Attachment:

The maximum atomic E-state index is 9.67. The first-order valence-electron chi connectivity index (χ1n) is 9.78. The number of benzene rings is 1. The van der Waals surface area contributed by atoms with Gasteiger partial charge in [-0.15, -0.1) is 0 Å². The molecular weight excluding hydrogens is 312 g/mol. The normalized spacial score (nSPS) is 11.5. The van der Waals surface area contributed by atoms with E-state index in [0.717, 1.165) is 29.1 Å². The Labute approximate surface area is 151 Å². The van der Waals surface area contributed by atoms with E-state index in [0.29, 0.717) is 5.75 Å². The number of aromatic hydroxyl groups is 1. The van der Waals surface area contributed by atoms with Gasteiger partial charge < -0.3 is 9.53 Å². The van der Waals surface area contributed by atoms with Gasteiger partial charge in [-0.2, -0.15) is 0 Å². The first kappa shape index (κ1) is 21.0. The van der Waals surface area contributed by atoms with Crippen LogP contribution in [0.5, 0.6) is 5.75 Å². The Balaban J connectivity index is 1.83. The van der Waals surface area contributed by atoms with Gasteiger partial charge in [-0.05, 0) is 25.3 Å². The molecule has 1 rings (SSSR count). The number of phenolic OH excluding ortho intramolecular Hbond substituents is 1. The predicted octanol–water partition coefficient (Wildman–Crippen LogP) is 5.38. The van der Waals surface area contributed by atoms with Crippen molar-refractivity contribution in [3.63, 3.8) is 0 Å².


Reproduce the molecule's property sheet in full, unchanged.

The maximum atomic E-state index is 9.67. The first-order valence-electron chi connectivity index (χ1n) is 9.78. The number of benzene rings is 1. The van der Waals surface area contributed by atoms with Gasteiger partial charge in [-0.15, -0.1) is 0 Å². The molecular weight excluding hydrogens is 312 g/mol. The normalized spacial score (nSPS) is 11.5. The van der Waals surface area contributed by atoms with E-state index in [0.717, 1.165) is 29.1 Å². The Labute approximate surface area is 151 Å². The van der Waals surface area contributed by atoms with E-state index in [0.29, 0.717) is 5.75 Å². The number of aromatic hydroxyl groups is 1. The van der Waals surface area contributed by atoms with Gasteiger partial charge < -0.3 is 9.53 Å². The van der Waals surface area contributed by atoms with Gasteiger partial charge in [-0.2, -0.15) is 0 Å². The first kappa shape index (κ1) is 21.0. The van der Waals surface area contributed by atoms with Crippen LogP contribution in [0.5, 0.6) is 5.75 Å². The Balaban J connectivity index is 1.83. The van der Waals surface area contributed by atoms with Gasteiger partial charge in [-0.05, 0) is 25.3 Å². The molecule has 1 rings (SSSR count). The number of phenolic OH excluding ortho intramolecular Hbond substituents is 1. The predicted octanol–water partition coefficient (Wildman–Crippen LogP) is 5.38. The van der Waals surface area contributed by atoms with Crippen molar-refractivity contribution in [3.63, 3.8) is 0 Å².